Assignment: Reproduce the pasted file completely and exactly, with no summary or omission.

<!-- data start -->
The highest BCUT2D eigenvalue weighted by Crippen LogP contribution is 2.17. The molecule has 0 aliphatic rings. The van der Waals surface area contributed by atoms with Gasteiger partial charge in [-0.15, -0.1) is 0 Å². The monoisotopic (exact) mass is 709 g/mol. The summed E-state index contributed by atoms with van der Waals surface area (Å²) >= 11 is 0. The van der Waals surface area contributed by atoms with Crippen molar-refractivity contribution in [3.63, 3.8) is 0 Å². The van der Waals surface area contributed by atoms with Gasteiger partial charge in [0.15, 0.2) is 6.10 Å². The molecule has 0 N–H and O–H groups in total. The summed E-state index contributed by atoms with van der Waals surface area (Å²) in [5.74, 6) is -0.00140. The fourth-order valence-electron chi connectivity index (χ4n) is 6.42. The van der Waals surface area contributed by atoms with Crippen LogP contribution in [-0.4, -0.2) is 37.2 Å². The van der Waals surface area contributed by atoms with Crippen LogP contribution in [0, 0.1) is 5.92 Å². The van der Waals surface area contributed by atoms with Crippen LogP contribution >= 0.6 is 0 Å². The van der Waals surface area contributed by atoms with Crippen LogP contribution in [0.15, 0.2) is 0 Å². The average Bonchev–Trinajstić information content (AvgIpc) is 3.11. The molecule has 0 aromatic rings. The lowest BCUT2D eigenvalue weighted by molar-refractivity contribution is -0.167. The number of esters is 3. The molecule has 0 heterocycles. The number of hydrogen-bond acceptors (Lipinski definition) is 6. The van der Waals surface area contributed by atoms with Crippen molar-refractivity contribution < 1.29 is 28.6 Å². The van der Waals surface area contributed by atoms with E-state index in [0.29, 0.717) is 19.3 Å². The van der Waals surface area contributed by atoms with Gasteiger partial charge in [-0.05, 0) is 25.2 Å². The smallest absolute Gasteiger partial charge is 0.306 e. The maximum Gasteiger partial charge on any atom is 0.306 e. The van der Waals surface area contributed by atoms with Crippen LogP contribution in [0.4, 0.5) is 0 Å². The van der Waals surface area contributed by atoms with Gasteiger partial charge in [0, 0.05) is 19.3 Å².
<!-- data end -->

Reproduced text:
The highest BCUT2D eigenvalue weighted by Crippen LogP contribution is 2.17. The molecule has 0 aliphatic rings. The van der Waals surface area contributed by atoms with Gasteiger partial charge in [-0.15, -0.1) is 0 Å². The monoisotopic (exact) mass is 709 g/mol. The summed E-state index contributed by atoms with van der Waals surface area (Å²) >= 11 is 0. The van der Waals surface area contributed by atoms with Crippen molar-refractivity contribution in [3.63, 3.8) is 0 Å². The van der Waals surface area contributed by atoms with Gasteiger partial charge in [0.15, 0.2) is 6.10 Å². The molecule has 0 N–H and O–H groups in total. The summed E-state index contributed by atoms with van der Waals surface area (Å²) in [5.74, 6) is -0.00140. The fourth-order valence-electron chi connectivity index (χ4n) is 6.42. The van der Waals surface area contributed by atoms with Crippen LogP contribution in [-0.4, -0.2) is 37.2 Å². The van der Waals surface area contributed by atoms with Crippen LogP contribution in [0, 0.1) is 5.92 Å². The van der Waals surface area contributed by atoms with Crippen LogP contribution >= 0.6 is 0 Å². The van der Waals surface area contributed by atoms with Crippen LogP contribution in [0.15, 0.2) is 0 Å². The average Bonchev–Trinajstić information content (AvgIpc) is 3.11. The molecule has 0 aromatic rings. The lowest BCUT2D eigenvalue weighted by molar-refractivity contribution is -0.167. The number of esters is 3. The molecule has 0 heterocycles. The number of hydrogen-bond acceptors (Lipinski definition) is 6. The van der Waals surface area contributed by atoms with Crippen molar-refractivity contribution < 1.29 is 28.6 Å². The van der Waals surface area contributed by atoms with E-state index in [0.29, 0.717) is 19.3 Å². The van der Waals surface area contributed by atoms with Gasteiger partial charge in [-0.05, 0) is 25.2 Å². The smallest absolute Gasteiger partial charge is 0.306 e. The maximum Gasteiger partial charge on any atom is 0.306 e. The van der Waals surface area contributed by atoms with Crippen LogP contribution in [0.4, 0.5) is 0 Å². The van der Waals surface area contributed by atoms with Gasteiger partial charge in [0, 0.05) is 19.3 Å².